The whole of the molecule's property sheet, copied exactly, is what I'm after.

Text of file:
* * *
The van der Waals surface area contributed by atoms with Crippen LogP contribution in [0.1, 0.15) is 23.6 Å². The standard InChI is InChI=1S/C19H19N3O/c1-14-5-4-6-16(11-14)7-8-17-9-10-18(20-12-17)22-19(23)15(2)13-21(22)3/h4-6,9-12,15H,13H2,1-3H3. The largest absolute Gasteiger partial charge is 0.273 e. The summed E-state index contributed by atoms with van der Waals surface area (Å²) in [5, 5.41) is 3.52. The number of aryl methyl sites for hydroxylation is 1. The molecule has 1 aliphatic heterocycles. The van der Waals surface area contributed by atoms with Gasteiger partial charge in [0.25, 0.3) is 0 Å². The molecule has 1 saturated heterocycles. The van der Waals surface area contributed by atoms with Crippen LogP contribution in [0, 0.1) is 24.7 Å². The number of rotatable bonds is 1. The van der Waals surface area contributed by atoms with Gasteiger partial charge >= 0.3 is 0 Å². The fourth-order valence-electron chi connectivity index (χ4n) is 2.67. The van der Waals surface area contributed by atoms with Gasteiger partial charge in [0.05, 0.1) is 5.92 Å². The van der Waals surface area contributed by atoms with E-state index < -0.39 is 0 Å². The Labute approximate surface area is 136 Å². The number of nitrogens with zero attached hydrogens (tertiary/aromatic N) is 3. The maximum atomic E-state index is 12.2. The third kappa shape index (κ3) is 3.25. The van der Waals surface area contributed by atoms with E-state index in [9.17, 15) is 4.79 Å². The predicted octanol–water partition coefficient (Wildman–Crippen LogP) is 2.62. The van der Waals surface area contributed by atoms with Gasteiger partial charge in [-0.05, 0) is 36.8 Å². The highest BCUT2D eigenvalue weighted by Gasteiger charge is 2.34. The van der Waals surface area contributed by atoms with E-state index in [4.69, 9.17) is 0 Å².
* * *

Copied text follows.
The van der Waals surface area contributed by atoms with Crippen LogP contribution in [0.1, 0.15) is 23.6 Å². The standard InChI is InChI=1S/C19H19N3O/c1-14-5-4-6-16(11-14)7-8-17-9-10-18(20-12-17)22-19(23)15(2)13-21(22)3/h4-6,9-12,15H,13H2,1-3H3. The largest absolute Gasteiger partial charge is 0.273 e. The summed E-state index contributed by atoms with van der Waals surface area (Å²) in [5, 5.41) is 3.52. The number of aryl methyl sites for hydroxylation is 1. The molecule has 1 aliphatic heterocycles. The van der Waals surface area contributed by atoms with Gasteiger partial charge in [0.25, 0.3) is 0 Å². The molecule has 1 saturated heterocycles. The van der Waals surface area contributed by atoms with Crippen LogP contribution in [0, 0.1) is 24.7 Å². The number of rotatable bonds is 1. The van der Waals surface area contributed by atoms with Gasteiger partial charge >= 0.3 is 0 Å². The fourth-order valence-electron chi connectivity index (χ4n) is 2.67. The van der Waals surface area contributed by atoms with Gasteiger partial charge in [0.05, 0.1) is 5.92 Å². The van der Waals surface area contributed by atoms with E-state index < -0.39 is 0 Å². The Labute approximate surface area is 136 Å². The number of nitrogens with zero attached hydrogens (tertiary/aromatic N) is 3. The maximum atomic E-state index is 12.2. The third kappa shape index (κ3) is 3.25. The van der Waals surface area contributed by atoms with E-state index in [9.17, 15) is 4.79 Å². The predicted octanol–water partition coefficient (Wildman–Crippen LogP) is 2.62. The van der Waals surface area contributed by atoms with Gasteiger partial charge in [-0.05, 0) is 36.8 Å². The highest BCUT2D eigenvalue weighted by Gasteiger charge is 2.34. The van der Waals surface area contributed by atoms with E-state index in [4.69, 9.17) is 0 Å².